Our quick look around the NBA, or what you missed while you were wondering exactly how a guy gets high of cans of dust cleaner…
Isaiah Thomas, Sacramento Kings. He just completely outplayed All-Star starting point guard in the East this year Kyrie Irving. No, this doesn’t mean Thomas is better than Irving overall, even Kings fans (and Pizza Guy) would flip those two in a heartbeat. But for one night, Thomas was the better player — he was smoother, had a more focused control of his team’s offense, and he knocked down everything it seemed. Thomas finished with 26 points (Irving had 7 points on 3-of-14 shooting).
Mike Conley, Memphis Grizzlies. Clutch isn’t just hitting a buzzer beating game winner, clutch is showing up when your team needs you. Memphis needed Mike Conley early in the start of the fourth quarter and he was clutch. Atlanta had gone on a 16-0 run and taken the lead when Conley returned to the game and proceeded to take charge — he either scored or assisted on 23 of the next 25 Grizzlies points led them back to the win. He finished the night with 21 points and 13 assists.
Tony Parker, San Antonio Spurs. He had quite the night with 14 points and 10 assists — a season high in dimes for him — plus he even blocked a couple shots. There were times the Spurs were sloppy in this one, but Parker got the offense under control, the team started to execute and by the second half the Spurs pulled away to another comfortable win.
Chris Paul broke his finger Saturday.
The initial diagnosis said the injury wasn’t serious.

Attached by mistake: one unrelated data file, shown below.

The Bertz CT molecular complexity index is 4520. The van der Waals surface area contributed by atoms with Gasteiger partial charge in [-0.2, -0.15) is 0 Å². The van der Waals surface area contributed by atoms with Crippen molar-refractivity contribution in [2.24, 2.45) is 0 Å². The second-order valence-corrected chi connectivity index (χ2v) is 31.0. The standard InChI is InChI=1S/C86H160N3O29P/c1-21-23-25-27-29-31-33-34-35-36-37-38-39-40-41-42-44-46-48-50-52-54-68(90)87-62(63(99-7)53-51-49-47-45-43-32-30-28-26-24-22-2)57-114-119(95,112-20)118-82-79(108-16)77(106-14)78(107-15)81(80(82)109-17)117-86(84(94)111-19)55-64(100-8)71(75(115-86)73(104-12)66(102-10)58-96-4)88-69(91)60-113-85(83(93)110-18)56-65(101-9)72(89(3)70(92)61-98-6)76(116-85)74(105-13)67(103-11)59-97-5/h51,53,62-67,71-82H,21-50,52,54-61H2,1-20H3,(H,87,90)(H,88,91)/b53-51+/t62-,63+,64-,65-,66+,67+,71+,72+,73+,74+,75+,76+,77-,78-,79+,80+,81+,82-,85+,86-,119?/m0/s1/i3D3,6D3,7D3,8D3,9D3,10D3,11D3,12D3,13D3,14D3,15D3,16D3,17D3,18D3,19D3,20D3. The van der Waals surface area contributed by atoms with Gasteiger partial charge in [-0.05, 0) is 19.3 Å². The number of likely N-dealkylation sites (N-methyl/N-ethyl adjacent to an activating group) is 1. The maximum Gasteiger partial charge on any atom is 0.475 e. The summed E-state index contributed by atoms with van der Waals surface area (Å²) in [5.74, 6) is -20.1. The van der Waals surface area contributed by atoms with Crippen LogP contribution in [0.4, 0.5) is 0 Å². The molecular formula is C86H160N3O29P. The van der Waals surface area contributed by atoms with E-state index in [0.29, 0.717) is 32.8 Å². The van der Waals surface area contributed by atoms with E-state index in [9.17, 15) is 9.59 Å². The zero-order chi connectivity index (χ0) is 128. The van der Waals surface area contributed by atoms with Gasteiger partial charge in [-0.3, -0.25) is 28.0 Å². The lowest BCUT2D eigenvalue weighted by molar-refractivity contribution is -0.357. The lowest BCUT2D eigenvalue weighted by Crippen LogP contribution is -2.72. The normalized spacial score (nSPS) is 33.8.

Ben Bolch of the Los Angeles Times:
Paul obviously wouldn’t push it during the preseason. If the Clippers are allowing him to play, this can’t be bad.
Really, the most challenging aspect to this is grasping the concept that a broke finger can be a minor injury.
Brad Stevens has a big challenge this year – sorting the Celtics’ deep roster of similarly able players.
It seems that process is shaking out at power forward and center.
A. Sherrod Blakely of CSN Northeast:
it appears Boston’s first four bigs will be starters David Lee and Tyler Zeller, with Amir Johnson and Kelly Olynyk off the bench.
That leaves Jonas Jerebko and Jared Sullinger, potentially on the outside looking in as far as the regular rotation is concerned.
Lee is the best passer of the bunch, which could partially explain why he’s starting. Boston’s most likely starting point guard, Marcus Smart, is still growing into the role of the lead ball-handler at the NBA level. Lee and presumptive starting shooting guard Avery Bradley can take some pressure off him.
Olynyk can space the floor for Isaiah Thomas-Johnson pick-and-rolls with the reserves and run pick-and-pops with Thomas himself.
I’m a little surprised Zeller is starting over Johnson, though. The Celtics just signed Johnson to a $12 million salary, and I thought they’d rely on his defense to set a tone early. Like Johnson, Zeller is a quality pick-and-roll finisher who can thrive with Thomas.
This is particularly bad news for Sullinger, who – barring a surprising contract extension – is entering a contract year. It seems those reports of offseason conditioning haven’t yet paid off. Jerebko’s deal also isn’t guaranteed beyond this season, but at least he has already gotten his mid-sized payday. Sullinger is still on his rookie-scale contract.